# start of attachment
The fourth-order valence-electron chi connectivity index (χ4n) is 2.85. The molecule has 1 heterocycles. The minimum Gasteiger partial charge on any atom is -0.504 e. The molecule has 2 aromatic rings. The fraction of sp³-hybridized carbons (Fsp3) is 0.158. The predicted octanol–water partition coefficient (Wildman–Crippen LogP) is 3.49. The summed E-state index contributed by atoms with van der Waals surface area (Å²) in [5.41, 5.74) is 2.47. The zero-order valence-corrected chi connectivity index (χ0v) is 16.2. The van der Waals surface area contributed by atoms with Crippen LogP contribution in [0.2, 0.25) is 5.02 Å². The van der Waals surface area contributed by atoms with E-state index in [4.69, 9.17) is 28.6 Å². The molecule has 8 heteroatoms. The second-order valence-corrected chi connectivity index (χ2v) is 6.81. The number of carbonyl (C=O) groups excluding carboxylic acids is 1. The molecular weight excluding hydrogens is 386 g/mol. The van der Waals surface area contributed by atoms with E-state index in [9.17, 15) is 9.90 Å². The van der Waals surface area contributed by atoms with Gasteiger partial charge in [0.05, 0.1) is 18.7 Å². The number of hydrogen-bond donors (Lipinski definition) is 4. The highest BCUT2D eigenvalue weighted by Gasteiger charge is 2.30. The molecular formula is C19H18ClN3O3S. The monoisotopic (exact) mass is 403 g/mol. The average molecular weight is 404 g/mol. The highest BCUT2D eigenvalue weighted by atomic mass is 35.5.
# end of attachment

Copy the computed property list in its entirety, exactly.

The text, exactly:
The fourth-order valence-electron chi connectivity index (χ4n) is 2.85. The molecule has 1 heterocycles. The minimum Gasteiger partial charge on any atom is -0.504 e. The molecule has 2 aromatic rings. The fraction of sp³-hybridized carbons (Fsp3) is 0.158. The predicted octanol–water partition coefficient (Wildman–Crippen LogP) is 3.49. The summed E-state index contributed by atoms with van der Waals surface area (Å²) in [5.41, 5.74) is 2.47. The zero-order valence-corrected chi connectivity index (χ0v) is 16.2. The van der Waals surface area contributed by atoms with Crippen LogP contribution in [0.2, 0.25) is 5.02 Å². The van der Waals surface area contributed by atoms with E-state index in [4.69, 9.17) is 28.6 Å². The molecule has 8 heteroatoms. The second-order valence-corrected chi connectivity index (χ2v) is 6.81. The number of carbonyl (C=O) groups excluding carboxylic acids is 1. The molecular weight excluding hydrogens is 386 g/mol. The van der Waals surface area contributed by atoms with E-state index in [9.17, 15) is 9.90 Å². The van der Waals surface area contributed by atoms with Gasteiger partial charge in [0.05, 0.1) is 18.7 Å². The number of hydrogen-bond donors (Lipinski definition) is 4. The highest BCUT2D eigenvalue weighted by Gasteiger charge is 2.30. The molecular formula is C19H18ClN3O3S. The monoisotopic (exact) mass is 403 g/mol. The average molecular weight is 404 g/mol. The highest BCUT2D eigenvalue weighted by atomic mass is 35.5.